Where the financial regulators’ rules vary is on whether the increased CMPs will be applied even if the underlying conduct occurred prior to the date that the 2015 Act became law – November 2, 2015:
- Conservative approach: The rules issued by the Department of Justice and most non-financial regulatory agencies answer that question “no.” And some financial regulators, such as FinCEN and OFAC in the Treasury Department, have followed this approach.
- Aggressive approach: By contrast, some financial regulators explicitly provide that their higher, inflation-adjusted CMPs apply to misconduct that occurred prior to November 2, 2015. For example, the CFPB rules state that its adjustments “shall apply to civil penalties assessed after [the IFR’s effective date] regardless of when the violation for which the penalty is assessed occurred.” The IFR issued by FERC does likewise.
- Seemingly aggressive approach: Other financial regulators, such as the Federal Reserve and the SEC, seem to apply their increased CMPs to pre-November 2, 2015 misconduct, but are not as explicit. The Federal Reserve’s IFR states that it will apply the adjusted maximum penalty levels “to any penalties assessed on or after August 1, 2016,” and the SEC’s rules provide in similar fashion that its adjustments “apply to all penalties imposed after August 1, 2016, including to penalties imposed for violations that occur before August 2016” (emphasis added).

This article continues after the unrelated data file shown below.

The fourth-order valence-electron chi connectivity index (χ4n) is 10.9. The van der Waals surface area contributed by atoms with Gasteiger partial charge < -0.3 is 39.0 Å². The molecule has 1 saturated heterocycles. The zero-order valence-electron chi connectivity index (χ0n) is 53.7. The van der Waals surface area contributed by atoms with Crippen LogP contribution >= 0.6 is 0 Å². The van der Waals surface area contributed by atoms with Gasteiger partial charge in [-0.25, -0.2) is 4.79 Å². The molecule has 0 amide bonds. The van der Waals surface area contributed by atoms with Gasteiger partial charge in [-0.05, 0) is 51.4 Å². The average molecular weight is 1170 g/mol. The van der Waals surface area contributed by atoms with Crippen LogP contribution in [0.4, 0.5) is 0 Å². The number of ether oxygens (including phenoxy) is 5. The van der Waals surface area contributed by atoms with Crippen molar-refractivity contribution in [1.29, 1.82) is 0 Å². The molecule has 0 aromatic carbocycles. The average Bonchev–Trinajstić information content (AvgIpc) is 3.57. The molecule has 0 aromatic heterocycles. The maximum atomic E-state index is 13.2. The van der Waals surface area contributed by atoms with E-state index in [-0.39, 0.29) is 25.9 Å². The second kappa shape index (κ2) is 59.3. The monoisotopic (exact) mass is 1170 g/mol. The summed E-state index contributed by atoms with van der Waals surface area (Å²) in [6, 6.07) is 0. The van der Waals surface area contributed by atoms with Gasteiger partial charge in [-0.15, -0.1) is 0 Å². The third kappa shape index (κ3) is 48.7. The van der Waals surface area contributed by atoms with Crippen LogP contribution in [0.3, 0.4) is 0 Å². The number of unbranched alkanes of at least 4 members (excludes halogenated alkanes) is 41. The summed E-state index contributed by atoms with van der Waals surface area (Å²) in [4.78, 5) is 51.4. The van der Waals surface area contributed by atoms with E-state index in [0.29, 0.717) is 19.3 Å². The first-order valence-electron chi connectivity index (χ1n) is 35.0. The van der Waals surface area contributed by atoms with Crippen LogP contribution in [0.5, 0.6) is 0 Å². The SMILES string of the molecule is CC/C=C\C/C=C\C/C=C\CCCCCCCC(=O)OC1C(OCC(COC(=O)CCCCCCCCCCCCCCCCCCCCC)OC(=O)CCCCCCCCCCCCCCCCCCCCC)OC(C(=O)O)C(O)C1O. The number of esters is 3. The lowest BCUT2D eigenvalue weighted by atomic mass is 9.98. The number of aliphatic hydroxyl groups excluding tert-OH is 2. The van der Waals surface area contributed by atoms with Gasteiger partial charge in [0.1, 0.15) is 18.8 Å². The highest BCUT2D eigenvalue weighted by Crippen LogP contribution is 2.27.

- Vague approach: The intent of other financial regulators on this issue is rather vague. The OCC rules provide that the maximum amount applies to penalties assessed on or after August 1, but its IFR does not refer to “any penalties” or “all penalties” as do the IFRs issued by the Federal Reserve and SEC. And the IFR issued by the FDIC simply states the maximum CMPs “that may be assessed on or after August 1, 2016, after the required inflation adjustment.”
- Inexplicable approach: The approach of the CFTC, like that of the OCC and FDIC, is unclear regarding its applicability to conduct that pre-dates November 2, 2015. On another point, though, the CFTC has taken a very conservative – and rather inexplicable – approach. Seemingly alone among federal agencies, the CFTC’s IFR limits the increased CMPs not just to enforcement cases where the penalties are imposed on or after August 1, 2016 – but to where the enforcement action itself was initiated on or after that date.
The application of heightened CMPs pursuant to the 2015 Act, where the conduct underlying the penalty occurred prior to enactment of the 2015 Act, may be subject to challenge. See, Landgraf v. USI Film Products, 511 U.S. 244, 264 (1994) (“congressional enactments and administrative rules will not be construed to have retroactive effect unless their language requires this result,” quoting Bowen v. Georgetown University Hospital, 488 U.S. 204, 208 (1988)).
Nevertheless, those who find themselves defending an enforcement action brought by a federal financial regulator in which a penalty has not yet been assessed, must be aware of the new CMPs that could be imposed. The degree of the risk presented will be determined by the specific statute authorizing the penalty (and the resulting amount of the inflation adjustment), and the specific agency involved (and the extent of retroactivity it has provided for in its rules).